Mild Cognitive Impairment (MCI) encompasses a heterogeneous spectrum of disorders that give rise to subjective complaints of cognitive dysfunction, but these do not disrupt one’s ability to function in everyday life. To diagnose MCI, objective findings of cognitive difficulty must be observed and measured during a patient’s visit to a doctor. Preservation of independent daily function is important, as this distinguishes Mild Cognitive Impairment from other forms of dementia. Many neurological, medical, and psychiatric conditions have to be ruled out before MCI can be considered a risk factor for the eventual development of a dementia. Factors contributing to development of MCI can include a mood disorder (i.e. anxiety, depression), medication side effects, or medical issues (i.e. vitamin deficiencies, metabolic derangements). The Penn FTD Center performs detailed clinical evaluations to help identify these potentially treatable causes of Mild Cogniitive Impairment.
MCI can involve one or two cognitive symptoms from the following list:
· Episodic Memory involves difficulty encoding, or creating new memories. This can be verbal information, such as recalling a list of words or non-verbal memory, such as recalling a complex geometric design. Patients may improve in their memory of items with assistance from clues or cues.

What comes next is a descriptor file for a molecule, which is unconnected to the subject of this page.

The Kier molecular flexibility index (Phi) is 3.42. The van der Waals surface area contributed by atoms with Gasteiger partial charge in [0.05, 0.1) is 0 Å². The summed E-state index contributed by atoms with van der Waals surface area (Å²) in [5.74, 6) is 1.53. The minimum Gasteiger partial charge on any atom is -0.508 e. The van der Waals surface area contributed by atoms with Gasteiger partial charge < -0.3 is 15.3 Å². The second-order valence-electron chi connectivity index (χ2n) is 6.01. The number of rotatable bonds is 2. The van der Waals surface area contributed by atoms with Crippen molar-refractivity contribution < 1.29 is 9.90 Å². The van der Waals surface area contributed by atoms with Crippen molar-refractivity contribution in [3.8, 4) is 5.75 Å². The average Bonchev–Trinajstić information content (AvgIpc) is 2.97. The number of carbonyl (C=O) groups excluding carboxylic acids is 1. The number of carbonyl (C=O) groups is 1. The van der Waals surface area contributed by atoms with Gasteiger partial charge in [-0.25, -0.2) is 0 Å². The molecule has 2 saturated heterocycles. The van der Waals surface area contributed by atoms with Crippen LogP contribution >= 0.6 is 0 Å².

· Visuospatial difficulties, or problems interpreting pictures and understanding their location in space. Individuals with visuospatial difficulties may have difficulty locating objects in space, understanding complex visual arrays such as a cupboard, constructing objects, and judging distance and speed while driving.
· Attention/Concentration, or difficulty maintaining focus on a task. Patients can be distractible or require repetition of instructions for a particular task.
· Executive Function or the ability to multi-task or switch between one task to another. Patients may feel disorganized or have trouble managing complex tasks such as finances or appointments.
· Language or difficulty with expression of language (i.e. word finding) or comprehension of language (i.e. word meaning)
MCI can eventually evolve into a dementia syndrome, such as Alzheimer’s disease. Patients with Mild Cognitive Impairment consisting of largely episodic memory problems (i.e. amnestic-MCI) are often distinguished from those with other cognitive difficulties (i.e. non-amnestic MCI), as amnestic-MCI patients can often progress to develop Alzheimer’s disease. Roughly 10-15% of MCI patients progress to dementia per year. MCI can exist in the setting of other neurodegenerative diseases as well, such as Parkinson’s disease, Frontotemporal degeneration, or Amyotrophic Lateral Sclerosis. However, the development of a form of dementia is not absolute; a percentage of patients can improve to normal cognitive status at repeat testing, or stay in a Mild Cognitive Impairment range of impairment indefinitely.
Most people with MCI can begin to display symptoms at any age, and symptom onset may be vary. Moreover, the underlying microscopic pathology of MCI is varied. Most often microscopic evaluation of the brain may reveal Alzheimer’s disease-associated plaques and tangles. MCI can also be associated with other neuropathology findings related to Frontotemporal degeneration , Amyotrophic Lateral Sclerosis, Parkinson’s disease or other neurodegenerative diseases. MCI due to psychiatric or non-degenerative medical causes (i.e. depression, medication side effects) may have normal findings at autopsy.